Shirakawa-Go Is Considered to Be Japan’s Most Beautiful Village

The Quiet Shirakawa-Go Is Considered to Be Japan’s Most Beautiful Village

To the mountains we go then.

Beyond Japan’s many staple tourist attractions is a peaceful mountain village with traditional houses built to withstand the heaviest snowfall. This village is called Shirakawa-Go, located in Ono District, Gifu Prefecture. With its fairy tale vestige and cottage-like homes, it’s considered to be the most beautiful village in Japan. 

Also read: Snow In Japan Is Absolutely Magical: Here Are the Destinations to Prove It!

Shirakawa-Go’s giant houses

Image credit: JordyMeow

The village’s traditional houses aren’t exactly giant but they do seem that way thanks to their thatched roofs. The houses are built in an architectural style called gassho-zukuri which translates to “made with clasped hands.” There’s no name more apt as the houses feature giant roofs that slant on opposite sides — resembling the shape of hands clasped in prayer — and let snow roll to the ground more easily.

Much like a winter wonderland, Shirakawa-Go experiences a lot of snowfall, and this house design ensures a safe and warm shelter for the locals. The thatched roof’s multiple layers of dried grass not only protect locals but also keeps heat inside the house during cold nights. Equally impressive are the houses’ slanted walls, which provide a windbreak effect. 

Image credit: Laurentiu Morariu

Would you believe that these gassho-zukuri houses date back to more than 300 years ago? That means that the Japanese’s ancestors were very smart in innovating and adapting to their cold and harsh environments. What’s more, locals rethatch their roofs every 30 years and this tradition is said to bond every generation in the village.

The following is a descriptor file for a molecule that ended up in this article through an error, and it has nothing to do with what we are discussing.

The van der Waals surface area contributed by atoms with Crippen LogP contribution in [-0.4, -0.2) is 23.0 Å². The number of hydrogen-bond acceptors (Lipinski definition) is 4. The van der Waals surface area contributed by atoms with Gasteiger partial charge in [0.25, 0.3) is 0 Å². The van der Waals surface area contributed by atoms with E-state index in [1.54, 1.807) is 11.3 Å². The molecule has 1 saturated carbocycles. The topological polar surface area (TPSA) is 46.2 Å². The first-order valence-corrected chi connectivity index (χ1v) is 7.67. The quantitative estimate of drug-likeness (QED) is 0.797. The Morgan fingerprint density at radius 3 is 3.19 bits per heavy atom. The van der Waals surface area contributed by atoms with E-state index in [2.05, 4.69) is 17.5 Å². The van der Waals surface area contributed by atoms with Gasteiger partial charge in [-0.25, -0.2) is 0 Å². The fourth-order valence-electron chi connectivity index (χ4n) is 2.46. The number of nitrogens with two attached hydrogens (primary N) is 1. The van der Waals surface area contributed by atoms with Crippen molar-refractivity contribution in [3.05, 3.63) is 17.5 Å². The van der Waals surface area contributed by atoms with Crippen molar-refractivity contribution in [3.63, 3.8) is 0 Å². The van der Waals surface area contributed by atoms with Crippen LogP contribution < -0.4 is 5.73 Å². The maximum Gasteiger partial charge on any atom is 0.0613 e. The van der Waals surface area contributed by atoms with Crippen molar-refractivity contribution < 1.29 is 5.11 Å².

There’s no wonder why Shirakawa-Go is a celebrated UNESCO World Heritage Site, the village beams with heritage and deeply rooted history. The village’s Natural Environment Preservation Association also abides by strict rules: None of the gassho-zukuri may be sold, rented out, or destroyed. 

Image credit: EllenChan

Also read: Tourists Can Still Ride These Charming Vintage Trams While Exploring Japan!

There are 60 gassho-zukuri houses but travellers can only tour a few as most of them are houses of local residents. The Kanda House took 10 years to build and features four storeys where a lovely pond and garden can be found on the second floor. Meanwhile, the Wada House is the biggest house in the village; here, travellers can examine ancient tools that the house’s ancestral family would use as generators. And of course, the best place to get a jaw-dropping view of the village is the Observation Deck. The best time to visit? Winter of course, so bundle up!

Featured image credit: Rap Dela Rea | Unsplash

About Author

Therese Sta. Maria
Therese Sta. Maria

Therese's close friends know that if they haven’t seen her around recently, then she’s probably having an adventure with her luggage and camera in hand. Though she loves staying at home and spending lazy afternoons with friends, there are times when she has to be "away from home to feel at home," — that’s when she’s bitten by the travel bug. See her travels on Instagram @reesstamaria.


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